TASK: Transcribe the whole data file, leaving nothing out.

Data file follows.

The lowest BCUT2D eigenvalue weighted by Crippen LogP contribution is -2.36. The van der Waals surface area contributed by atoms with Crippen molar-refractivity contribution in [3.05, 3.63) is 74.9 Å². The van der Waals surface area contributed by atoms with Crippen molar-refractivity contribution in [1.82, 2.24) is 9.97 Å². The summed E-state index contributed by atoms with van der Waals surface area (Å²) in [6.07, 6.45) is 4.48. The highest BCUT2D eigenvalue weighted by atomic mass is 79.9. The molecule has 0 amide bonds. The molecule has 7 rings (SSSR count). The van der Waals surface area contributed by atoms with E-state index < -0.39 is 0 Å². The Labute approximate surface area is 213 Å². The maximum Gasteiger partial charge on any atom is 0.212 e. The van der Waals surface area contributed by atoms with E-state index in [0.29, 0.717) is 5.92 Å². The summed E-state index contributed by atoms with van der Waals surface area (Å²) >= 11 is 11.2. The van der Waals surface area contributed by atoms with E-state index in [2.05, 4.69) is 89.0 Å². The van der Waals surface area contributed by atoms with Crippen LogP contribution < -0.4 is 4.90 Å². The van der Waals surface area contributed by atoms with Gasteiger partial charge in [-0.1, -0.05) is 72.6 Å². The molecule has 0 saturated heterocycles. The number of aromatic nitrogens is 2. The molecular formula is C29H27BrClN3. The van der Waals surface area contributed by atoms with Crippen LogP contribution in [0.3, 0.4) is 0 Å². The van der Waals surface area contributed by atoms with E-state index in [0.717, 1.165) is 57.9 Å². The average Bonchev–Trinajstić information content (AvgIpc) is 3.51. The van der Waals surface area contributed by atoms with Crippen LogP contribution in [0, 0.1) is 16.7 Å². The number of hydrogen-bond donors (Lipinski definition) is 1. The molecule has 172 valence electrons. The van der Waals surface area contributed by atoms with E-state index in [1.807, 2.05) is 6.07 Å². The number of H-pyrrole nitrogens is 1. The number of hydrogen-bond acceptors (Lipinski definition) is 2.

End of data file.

The lowest BCUT2D eigenvalue weighted by Crippen LogP contribution is -2.36. The van der Waals surface area contributed by atoms with Crippen molar-refractivity contribution in [3.05, 3.63) is 74.9 Å². The van der Waals surface area contributed by atoms with Crippen molar-refractivity contribution in [1.82, 2.24) is 9.97 Å². The summed E-state index contributed by atoms with van der Waals surface area (Å²) in [6.07, 6.45) is 4.48. The highest BCUT2D eigenvalue weighted by atomic mass is 79.9. The molecule has 0 amide bonds. The molecule has 7 rings (SSSR count). The van der Waals surface area contributed by atoms with E-state index < -0.39 is 0 Å². The Labute approximate surface area is 213 Å². The maximum Gasteiger partial charge on any atom is 0.212 e. The van der Waals surface area contributed by atoms with E-state index in [0.29, 0.717) is 5.92 Å². The summed E-state index contributed by atoms with van der Waals surface area (Å²) >= 11 is 11.2. The van der Waals surface area contributed by atoms with E-state index in [2.05, 4.69) is 89.0 Å². The van der Waals surface area contributed by atoms with Crippen LogP contribution < -0.4 is 4.90 Å². The van der Waals surface area contributed by atoms with Gasteiger partial charge in [-0.1, -0.05) is 72.6 Å². The molecule has 0 saturated heterocycles. The number of aromatic nitrogens is 2. The molecular formula is C29H27BrClN3. The van der Waals surface area contributed by atoms with Crippen LogP contribution in [0.3, 0.4) is 0 Å². The van der Waals surface area contributed by atoms with E-state index in [0.717, 1.165) is 57.9 Å². The average Bonchev–Trinajstić information content (AvgIpc) is 3.51. The van der Waals surface area contributed by atoms with Crippen LogP contribution in [0, 0.1) is 16.7 Å². The number of hydrogen-bond donors (Lipinski definition) is 1. The molecule has 172 valence electrons. The van der Waals surface area contributed by atoms with E-state index in [1.807, 2.05) is 6.07 Å². The number of H-pyrrole nitrogens is 1. The number of hydrogen-bond acceptors (Lipinski definition) is 2.